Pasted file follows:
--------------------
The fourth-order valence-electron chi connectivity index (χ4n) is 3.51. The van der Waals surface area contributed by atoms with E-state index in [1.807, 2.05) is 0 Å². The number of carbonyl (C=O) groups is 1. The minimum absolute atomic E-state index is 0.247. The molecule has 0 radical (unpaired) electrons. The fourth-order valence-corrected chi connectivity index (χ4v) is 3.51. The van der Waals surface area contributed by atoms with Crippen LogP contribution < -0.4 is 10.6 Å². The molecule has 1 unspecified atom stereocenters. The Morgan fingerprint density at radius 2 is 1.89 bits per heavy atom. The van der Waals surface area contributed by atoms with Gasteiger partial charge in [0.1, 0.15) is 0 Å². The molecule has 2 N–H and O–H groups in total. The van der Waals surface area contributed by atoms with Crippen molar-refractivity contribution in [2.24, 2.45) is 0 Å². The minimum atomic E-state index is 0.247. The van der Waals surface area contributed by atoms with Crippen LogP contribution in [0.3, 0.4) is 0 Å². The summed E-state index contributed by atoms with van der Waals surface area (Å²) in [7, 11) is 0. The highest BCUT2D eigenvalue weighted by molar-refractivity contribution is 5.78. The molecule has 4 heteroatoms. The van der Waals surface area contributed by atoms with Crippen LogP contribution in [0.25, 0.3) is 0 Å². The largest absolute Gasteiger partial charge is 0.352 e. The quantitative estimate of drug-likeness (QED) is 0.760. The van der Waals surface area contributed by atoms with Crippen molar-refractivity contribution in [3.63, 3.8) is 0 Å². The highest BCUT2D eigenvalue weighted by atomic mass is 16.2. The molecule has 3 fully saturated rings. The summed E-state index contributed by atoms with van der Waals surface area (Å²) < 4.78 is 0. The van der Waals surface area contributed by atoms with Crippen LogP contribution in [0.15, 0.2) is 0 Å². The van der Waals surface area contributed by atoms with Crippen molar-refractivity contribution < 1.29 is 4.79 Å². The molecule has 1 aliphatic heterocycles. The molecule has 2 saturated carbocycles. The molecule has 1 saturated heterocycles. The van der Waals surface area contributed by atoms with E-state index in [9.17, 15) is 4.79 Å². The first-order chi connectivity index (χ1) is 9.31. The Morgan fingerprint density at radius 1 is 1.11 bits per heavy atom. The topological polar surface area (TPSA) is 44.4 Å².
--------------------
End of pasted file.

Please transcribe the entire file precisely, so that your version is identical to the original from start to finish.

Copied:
The fourth-order valence-electron chi connectivity index (χ4n) is 3.51. The van der Waals surface area contributed by atoms with E-state index in [1.807, 2.05) is 0 Å². The number of carbonyl (C=O) groups is 1. The minimum absolute atomic E-state index is 0.247. The molecule has 0 radical (unpaired) electrons. The fourth-order valence-corrected chi connectivity index (χ4v) is 3.51. The van der Waals surface area contributed by atoms with Crippen LogP contribution < -0.4 is 10.6 Å². The molecule has 1 unspecified atom stereocenters. The Morgan fingerprint density at radius 2 is 1.89 bits per heavy atom. The van der Waals surface area contributed by atoms with Gasteiger partial charge in [0.1, 0.15) is 0 Å². The molecule has 2 N–H and O–H groups in total. The van der Waals surface area contributed by atoms with Crippen molar-refractivity contribution in [2.24, 2.45) is 0 Å². The minimum atomic E-state index is 0.247. The van der Waals surface area contributed by atoms with Crippen LogP contribution in [0.3, 0.4) is 0 Å². The summed E-state index contributed by atoms with van der Waals surface area (Å²) in [7, 11) is 0. The highest BCUT2D eigenvalue weighted by molar-refractivity contribution is 5.78. The molecule has 4 heteroatoms. The van der Waals surface area contributed by atoms with Crippen LogP contribution in [0.25, 0.3) is 0 Å². The largest absolute Gasteiger partial charge is 0.352 e. The quantitative estimate of drug-likeness (QED) is 0.760. The van der Waals surface area contributed by atoms with Crippen molar-refractivity contribution in [3.63, 3.8) is 0 Å². The highest BCUT2D eigenvalue weighted by atomic mass is 16.2. The molecule has 3 fully saturated rings. The summed E-state index contributed by atoms with van der Waals surface area (Å²) < 4.78 is 0. The van der Waals surface area contributed by atoms with Crippen LogP contribution in [0.15, 0.2) is 0 Å². The van der Waals surface area contributed by atoms with Crippen molar-refractivity contribution < 1.29 is 4.79 Å². The molecule has 1 aliphatic heterocycles. The molecule has 2 saturated carbocycles. The molecule has 1 saturated heterocycles. The van der Waals surface area contributed by atoms with E-state index in [9.17, 15) is 4.79 Å². The first-order chi connectivity index (χ1) is 9.31. The Morgan fingerprint density at radius 1 is 1.11 bits per heavy atom. The topological polar surface area (TPSA) is 44.4 Å².